My background: I have been building .NET applications for 8 years, with experience in web application development, and I have some experience in MVC-style technology with the Microsoft ASP.NET MVC implementation, though that knowledge did not play a huge part in learning Angular.
I am a fan of all of Adam's books - I own four (MVC5, JQuery2, and HTML5 as well). As with his other books, this is among the best technology books I've ever read for a technology I'm learning from scratch.
The first third of the book covers the basics, having you build build an actual application that slowly introduces you to the features of Angular. This is followed up by deep dive chapters on each of those concepts that go into heavy detail. I read the first third of the book all the way through, and am now skipping around to read what is relevant to me while I build my own sample project. Just like with many of Adam's other books, it might be just slightly frustrating to not see the full picture during the build of this "Sports Store", but once you get through this, you will likely breeze through the remaining chapters as all the concepts come together, or you can always read the deep dive chapters if you want to understand more about a particular feature. The chapters have great organization and flow nicely, and it's easy to use as a reference as well as a tutorial-style book.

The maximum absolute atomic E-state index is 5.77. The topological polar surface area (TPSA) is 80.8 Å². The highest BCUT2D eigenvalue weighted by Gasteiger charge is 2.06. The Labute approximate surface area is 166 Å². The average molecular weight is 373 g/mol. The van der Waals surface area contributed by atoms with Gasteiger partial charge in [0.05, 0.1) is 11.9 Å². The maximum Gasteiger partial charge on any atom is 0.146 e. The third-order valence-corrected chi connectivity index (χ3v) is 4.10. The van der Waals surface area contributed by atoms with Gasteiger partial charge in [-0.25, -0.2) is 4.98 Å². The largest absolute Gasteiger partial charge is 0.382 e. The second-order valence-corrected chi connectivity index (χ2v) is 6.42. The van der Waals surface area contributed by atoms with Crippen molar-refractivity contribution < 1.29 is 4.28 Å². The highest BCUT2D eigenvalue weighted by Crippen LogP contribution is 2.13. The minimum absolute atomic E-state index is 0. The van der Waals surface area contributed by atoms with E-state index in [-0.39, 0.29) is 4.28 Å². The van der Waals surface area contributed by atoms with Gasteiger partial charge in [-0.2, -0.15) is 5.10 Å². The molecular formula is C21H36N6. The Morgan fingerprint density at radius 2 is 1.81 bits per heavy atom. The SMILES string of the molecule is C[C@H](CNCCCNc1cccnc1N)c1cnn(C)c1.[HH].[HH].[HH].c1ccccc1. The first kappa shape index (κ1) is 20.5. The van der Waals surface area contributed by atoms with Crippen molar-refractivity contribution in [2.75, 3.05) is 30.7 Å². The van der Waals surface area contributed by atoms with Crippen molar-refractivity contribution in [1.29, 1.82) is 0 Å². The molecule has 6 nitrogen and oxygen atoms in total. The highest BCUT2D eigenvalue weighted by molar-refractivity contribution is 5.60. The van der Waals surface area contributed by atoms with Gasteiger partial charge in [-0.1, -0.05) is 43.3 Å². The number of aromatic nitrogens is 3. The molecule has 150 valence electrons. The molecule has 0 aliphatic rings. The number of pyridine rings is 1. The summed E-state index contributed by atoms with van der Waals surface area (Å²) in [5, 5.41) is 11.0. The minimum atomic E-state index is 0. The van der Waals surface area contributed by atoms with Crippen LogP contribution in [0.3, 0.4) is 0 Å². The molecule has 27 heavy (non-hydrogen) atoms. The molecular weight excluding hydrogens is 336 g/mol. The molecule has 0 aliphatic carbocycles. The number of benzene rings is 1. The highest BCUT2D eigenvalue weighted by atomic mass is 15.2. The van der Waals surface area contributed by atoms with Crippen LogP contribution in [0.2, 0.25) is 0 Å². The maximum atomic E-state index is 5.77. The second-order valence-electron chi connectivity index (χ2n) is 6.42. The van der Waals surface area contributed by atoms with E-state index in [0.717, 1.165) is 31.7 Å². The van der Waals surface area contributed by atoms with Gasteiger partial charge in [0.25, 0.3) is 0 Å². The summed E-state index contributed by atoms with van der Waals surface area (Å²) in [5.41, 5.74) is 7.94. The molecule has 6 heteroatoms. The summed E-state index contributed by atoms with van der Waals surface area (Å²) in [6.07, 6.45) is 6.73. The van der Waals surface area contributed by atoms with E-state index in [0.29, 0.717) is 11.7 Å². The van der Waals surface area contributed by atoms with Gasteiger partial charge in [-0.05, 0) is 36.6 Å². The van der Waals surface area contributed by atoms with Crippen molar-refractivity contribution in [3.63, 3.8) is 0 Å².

Adam Freeman's writing style and examples are thorough, step by step, and easy to follow. He continually states not to worry about certain topics too much in the first third, but gives you a clear reference point as to where he covers that topic later in the book in detail if you do want to skip ahead.
Another great quality of Adam's books, including this one, is that he approaches technology as a true software architect - he does not mandate or preach to you about one approach or another, rather, he gives you what his take is on pros and cons, then suggest that you always make your own decisions on your own projects according to your needs. For example, many, many people ask about JQuery vs Angular, and Adam has a few succinct, great blurbs in the book about the philosophical differences between jQuery and Angular, and suggestions on when you should use each.
Up front, Adam includes walkthroughs or primers of a few tools that help you build with Angular, including LiveReload, Deployd, Bootstrap, and Node.js, ensuring that even if you have no knowledge of these tools (which I had none to very little) you have a comprehensive, one-stop-shop textbook that covers the examples from the ground up.